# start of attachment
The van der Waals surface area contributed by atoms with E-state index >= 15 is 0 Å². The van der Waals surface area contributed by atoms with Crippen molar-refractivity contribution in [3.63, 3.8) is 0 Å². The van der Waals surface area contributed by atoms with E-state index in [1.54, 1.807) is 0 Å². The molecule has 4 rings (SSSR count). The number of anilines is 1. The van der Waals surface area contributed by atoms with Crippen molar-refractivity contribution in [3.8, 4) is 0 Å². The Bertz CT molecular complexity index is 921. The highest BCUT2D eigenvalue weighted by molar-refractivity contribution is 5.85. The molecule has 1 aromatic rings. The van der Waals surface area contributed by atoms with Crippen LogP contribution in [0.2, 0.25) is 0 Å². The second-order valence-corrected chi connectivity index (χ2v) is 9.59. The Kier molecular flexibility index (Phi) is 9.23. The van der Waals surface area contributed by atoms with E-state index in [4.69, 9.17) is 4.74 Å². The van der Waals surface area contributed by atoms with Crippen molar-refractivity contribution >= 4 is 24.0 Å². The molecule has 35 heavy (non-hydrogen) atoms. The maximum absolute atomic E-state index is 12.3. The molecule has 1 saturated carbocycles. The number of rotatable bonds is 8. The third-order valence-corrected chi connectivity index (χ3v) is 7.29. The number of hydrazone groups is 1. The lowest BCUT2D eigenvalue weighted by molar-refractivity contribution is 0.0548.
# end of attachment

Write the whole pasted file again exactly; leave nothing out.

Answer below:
The van der Waals surface area contributed by atoms with E-state index >= 15 is 0 Å². The van der Waals surface area contributed by atoms with Crippen molar-refractivity contribution in [3.63, 3.8) is 0 Å². The van der Waals surface area contributed by atoms with E-state index in [1.54, 1.807) is 0 Å². The molecule has 4 rings (SSSR count). The number of anilines is 1. The van der Waals surface area contributed by atoms with Crippen molar-refractivity contribution in [3.8, 4) is 0 Å². The Bertz CT molecular complexity index is 921. The highest BCUT2D eigenvalue weighted by molar-refractivity contribution is 5.85. The molecule has 1 aromatic rings. The van der Waals surface area contributed by atoms with Crippen LogP contribution in [0.2, 0.25) is 0 Å². The second-order valence-corrected chi connectivity index (χ2v) is 9.59. The Kier molecular flexibility index (Phi) is 9.23. The van der Waals surface area contributed by atoms with E-state index in [4.69, 9.17) is 4.74 Å². The van der Waals surface area contributed by atoms with Crippen molar-refractivity contribution >= 4 is 24.0 Å². The molecule has 35 heavy (non-hydrogen) atoms. The maximum absolute atomic E-state index is 12.3. The molecule has 1 saturated carbocycles. The number of rotatable bonds is 8. The third-order valence-corrected chi connectivity index (χ3v) is 7.29. The number of hydrazone groups is 1. The lowest BCUT2D eigenvalue weighted by molar-refractivity contribution is 0.0548.